Another limitation of this solution is that it will require extra work to be put into the process along with the need for advanced technology. While having advanced technology is beneficial to doctors and nurses, this treatment fully depends on the technology itself. Although the technology is advanced, the treatment itself is not as complicated. The internal device uses simple diffusion to release insulin. Additionally, the two devices working together is not complicated because there is a simple, non harmful connection through high frequency sound waves.
One of our group members asked Ms. Michelle, a teacher and former microbiologist, from the Hudson Montessori School about her opinion on the insulin pump. She said that the solution showed great promise and that she had been researching to see if there are any similar products to help us learn from their experiences. She recommended articles to help with our solution, one of which mentioned an implantable insulin pump similar to ours.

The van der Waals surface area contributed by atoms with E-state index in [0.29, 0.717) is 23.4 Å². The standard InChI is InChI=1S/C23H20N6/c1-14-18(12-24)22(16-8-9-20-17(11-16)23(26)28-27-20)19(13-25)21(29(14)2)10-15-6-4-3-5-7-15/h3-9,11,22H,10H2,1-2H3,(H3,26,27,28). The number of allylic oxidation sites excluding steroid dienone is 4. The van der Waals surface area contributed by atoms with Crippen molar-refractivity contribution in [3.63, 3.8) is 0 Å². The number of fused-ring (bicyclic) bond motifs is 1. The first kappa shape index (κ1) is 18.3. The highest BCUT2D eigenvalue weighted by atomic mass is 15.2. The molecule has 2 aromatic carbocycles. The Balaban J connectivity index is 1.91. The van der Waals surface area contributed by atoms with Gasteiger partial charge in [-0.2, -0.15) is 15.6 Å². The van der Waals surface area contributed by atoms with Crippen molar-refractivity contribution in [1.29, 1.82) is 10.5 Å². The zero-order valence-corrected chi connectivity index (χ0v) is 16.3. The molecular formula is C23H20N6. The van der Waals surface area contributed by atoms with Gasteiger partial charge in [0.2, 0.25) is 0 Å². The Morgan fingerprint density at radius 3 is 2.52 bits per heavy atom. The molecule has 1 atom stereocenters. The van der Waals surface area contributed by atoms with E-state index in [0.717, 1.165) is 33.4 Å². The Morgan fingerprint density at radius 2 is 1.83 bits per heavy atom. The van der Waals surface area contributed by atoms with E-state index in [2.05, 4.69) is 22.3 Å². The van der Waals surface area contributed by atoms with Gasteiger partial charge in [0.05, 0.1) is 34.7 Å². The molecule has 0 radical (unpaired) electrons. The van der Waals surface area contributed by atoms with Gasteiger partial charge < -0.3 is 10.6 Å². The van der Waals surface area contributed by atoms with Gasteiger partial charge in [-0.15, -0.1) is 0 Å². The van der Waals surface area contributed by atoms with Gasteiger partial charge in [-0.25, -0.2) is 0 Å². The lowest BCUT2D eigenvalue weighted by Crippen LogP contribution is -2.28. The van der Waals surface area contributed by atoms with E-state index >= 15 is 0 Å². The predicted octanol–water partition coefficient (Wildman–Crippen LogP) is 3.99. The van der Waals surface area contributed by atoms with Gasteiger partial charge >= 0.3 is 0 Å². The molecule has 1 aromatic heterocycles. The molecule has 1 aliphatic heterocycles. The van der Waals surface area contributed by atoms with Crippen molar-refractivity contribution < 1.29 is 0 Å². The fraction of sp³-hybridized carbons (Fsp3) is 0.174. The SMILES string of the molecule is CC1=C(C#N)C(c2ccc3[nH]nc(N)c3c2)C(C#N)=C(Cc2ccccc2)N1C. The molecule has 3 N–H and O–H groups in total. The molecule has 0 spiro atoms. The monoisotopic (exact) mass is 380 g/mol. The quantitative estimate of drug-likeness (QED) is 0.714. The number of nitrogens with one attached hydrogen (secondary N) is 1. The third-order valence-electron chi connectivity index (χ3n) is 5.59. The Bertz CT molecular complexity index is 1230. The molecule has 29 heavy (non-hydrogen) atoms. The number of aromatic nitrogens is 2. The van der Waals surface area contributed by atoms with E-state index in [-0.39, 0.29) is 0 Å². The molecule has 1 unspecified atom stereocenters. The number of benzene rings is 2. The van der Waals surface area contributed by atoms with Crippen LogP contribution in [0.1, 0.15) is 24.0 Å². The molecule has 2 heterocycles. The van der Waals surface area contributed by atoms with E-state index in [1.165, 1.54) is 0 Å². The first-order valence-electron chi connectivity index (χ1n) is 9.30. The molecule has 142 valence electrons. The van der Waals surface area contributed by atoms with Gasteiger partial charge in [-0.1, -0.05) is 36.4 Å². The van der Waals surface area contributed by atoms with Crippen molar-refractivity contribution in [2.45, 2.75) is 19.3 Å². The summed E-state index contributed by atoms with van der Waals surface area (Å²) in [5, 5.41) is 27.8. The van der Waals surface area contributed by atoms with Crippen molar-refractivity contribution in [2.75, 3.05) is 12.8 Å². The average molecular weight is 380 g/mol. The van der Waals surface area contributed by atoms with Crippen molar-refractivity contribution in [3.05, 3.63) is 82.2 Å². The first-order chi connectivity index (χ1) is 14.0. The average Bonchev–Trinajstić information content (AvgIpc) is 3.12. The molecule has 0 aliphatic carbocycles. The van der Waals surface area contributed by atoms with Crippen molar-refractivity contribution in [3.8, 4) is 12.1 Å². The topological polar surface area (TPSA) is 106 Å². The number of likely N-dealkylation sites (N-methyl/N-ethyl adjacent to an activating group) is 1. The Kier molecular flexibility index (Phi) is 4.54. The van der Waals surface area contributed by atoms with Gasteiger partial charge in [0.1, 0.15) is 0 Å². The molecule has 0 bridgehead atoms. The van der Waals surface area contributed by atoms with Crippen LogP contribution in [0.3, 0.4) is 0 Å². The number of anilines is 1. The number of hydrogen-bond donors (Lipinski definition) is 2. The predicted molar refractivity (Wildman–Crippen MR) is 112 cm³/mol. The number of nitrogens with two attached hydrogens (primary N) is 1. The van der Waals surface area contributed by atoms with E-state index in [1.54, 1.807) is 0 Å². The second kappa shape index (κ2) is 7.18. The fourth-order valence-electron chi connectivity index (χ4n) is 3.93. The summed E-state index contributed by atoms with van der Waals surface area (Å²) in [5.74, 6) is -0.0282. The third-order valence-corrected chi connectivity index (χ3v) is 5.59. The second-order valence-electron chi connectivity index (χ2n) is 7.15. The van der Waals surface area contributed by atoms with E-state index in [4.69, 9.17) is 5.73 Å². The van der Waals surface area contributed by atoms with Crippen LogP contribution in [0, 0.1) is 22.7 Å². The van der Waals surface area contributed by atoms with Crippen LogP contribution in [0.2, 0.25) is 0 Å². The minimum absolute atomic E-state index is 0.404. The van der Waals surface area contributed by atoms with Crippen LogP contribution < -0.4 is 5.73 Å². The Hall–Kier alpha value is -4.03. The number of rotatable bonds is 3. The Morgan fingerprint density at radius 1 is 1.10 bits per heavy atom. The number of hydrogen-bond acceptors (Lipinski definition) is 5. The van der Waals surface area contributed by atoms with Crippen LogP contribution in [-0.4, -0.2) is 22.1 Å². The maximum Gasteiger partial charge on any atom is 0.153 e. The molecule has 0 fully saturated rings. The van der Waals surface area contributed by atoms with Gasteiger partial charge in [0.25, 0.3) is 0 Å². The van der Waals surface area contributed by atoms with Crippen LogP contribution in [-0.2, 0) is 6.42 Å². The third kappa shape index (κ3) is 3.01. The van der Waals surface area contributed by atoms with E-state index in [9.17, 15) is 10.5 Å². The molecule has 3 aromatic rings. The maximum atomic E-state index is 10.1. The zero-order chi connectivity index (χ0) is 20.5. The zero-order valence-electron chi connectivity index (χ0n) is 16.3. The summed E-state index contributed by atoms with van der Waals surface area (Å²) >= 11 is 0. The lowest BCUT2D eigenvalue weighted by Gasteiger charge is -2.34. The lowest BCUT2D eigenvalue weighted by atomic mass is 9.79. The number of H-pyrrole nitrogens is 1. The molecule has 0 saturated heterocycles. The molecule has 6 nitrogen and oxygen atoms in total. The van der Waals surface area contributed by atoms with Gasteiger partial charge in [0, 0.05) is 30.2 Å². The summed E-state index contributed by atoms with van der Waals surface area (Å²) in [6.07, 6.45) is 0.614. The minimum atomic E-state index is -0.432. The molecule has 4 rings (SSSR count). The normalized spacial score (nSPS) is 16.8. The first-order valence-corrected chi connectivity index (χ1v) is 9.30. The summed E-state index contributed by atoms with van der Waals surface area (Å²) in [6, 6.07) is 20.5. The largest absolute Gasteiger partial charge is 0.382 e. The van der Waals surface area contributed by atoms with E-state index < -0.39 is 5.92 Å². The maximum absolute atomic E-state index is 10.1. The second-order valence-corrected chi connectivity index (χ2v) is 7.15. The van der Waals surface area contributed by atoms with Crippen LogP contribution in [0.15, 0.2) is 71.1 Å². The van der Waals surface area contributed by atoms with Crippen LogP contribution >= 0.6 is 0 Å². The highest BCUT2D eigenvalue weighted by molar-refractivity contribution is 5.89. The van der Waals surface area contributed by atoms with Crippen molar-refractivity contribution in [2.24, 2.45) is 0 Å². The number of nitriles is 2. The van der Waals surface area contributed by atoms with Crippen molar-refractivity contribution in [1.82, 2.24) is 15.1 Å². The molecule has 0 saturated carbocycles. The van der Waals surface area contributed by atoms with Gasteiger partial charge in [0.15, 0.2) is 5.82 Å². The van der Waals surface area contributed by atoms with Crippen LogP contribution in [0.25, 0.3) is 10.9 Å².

Unfortunately, with less than 500 people with an insulin pump worldwide, it is not widely used and remains unsupported in nations like the US. Although our solution is similar to the insulin pump, we are positive that it will gain a better reputation around the world and will prove to be the most effective. Our feedback overall has been very positive. Mr. Kollisetty, who is a pharmacist assistant from New York, has stated that our idea is creative. He says that not only is our solution simple and sweet, it is also an advancement in medicine. He does have a concern about refilling the device with insulin and how often it would happen, but our solution to this is to refill the device with an IV every month. Our response to the concern is to refill the device with an IV every month. We know that having surgery done every month to get the device out and refill it is tedious so we would just connect an IV to the device and pump in 52 mg into the device every month. But overall, he approves the idea and believes that our new version of insulin production for those with diabetes might be successful and a great help in the future.
This addition has caused us to make an adjustment to our final solution. Instead of having the device placed deeper into the patient’s body, we would have to keep it near the surface of the patient’s body. This way, connecting the device to the IV would be easier.